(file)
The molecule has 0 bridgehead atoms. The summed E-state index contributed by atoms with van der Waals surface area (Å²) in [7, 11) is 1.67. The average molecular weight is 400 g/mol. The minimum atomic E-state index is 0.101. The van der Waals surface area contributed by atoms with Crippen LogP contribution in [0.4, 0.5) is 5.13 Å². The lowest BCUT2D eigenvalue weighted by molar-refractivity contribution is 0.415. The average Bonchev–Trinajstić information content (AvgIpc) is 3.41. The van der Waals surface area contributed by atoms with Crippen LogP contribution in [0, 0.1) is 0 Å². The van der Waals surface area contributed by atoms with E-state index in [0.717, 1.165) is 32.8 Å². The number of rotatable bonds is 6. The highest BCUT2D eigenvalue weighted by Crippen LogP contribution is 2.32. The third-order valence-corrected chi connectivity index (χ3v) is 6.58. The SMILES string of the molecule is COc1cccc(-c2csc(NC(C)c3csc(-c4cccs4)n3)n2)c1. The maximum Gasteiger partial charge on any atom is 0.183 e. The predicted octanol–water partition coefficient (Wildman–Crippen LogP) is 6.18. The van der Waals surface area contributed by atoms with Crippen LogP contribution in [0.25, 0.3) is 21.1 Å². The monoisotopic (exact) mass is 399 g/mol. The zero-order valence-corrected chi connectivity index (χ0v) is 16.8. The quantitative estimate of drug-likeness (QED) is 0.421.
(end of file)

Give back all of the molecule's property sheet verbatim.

The molecule has 0 bridgehead atoms. The summed E-state index contributed by atoms with van der Waals surface area (Å²) in [7, 11) is 1.67. The average molecular weight is 400 g/mol. The minimum atomic E-state index is 0.101. The van der Waals surface area contributed by atoms with Crippen LogP contribution in [0.4, 0.5) is 5.13 Å². The lowest BCUT2D eigenvalue weighted by molar-refractivity contribution is 0.415. The average Bonchev–Trinajstić information content (AvgIpc) is 3.41. The van der Waals surface area contributed by atoms with Crippen LogP contribution in [0, 0.1) is 0 Å². The van der Waals surface area contributed by atoms with E-state index in [0.717, 1.165) is 32.8 Å². The number of rotatable bonds is 6. The highest BCUT2D eigenvalue weighted by Crippen LogP contribution is 2.32. The third-order valence-corrected chi connectivity index (χ3v) is 6.58. The SMILES string of the molecule is COc1cccc(-c2csc(NC(C)c3csc(-c4cccs4)n3)n2)c1. The maximum Gasteiger partial charge on any atom is 0.183 e. The predicted octanol–water partition coefficient (Wildman–Crippen LogP) is 6.18. The van der Waals surface area contributed by atoms with Crippen LogP contribution in [0.25, 0.3) is 21.1 Å². The monoisotopic (exact) mass is 399 g/mol. The zero-order valence-corrected chi connectivity index (χ0v) is 16.8. The quantitative estimate of drug-likeness (QED) is 0.421.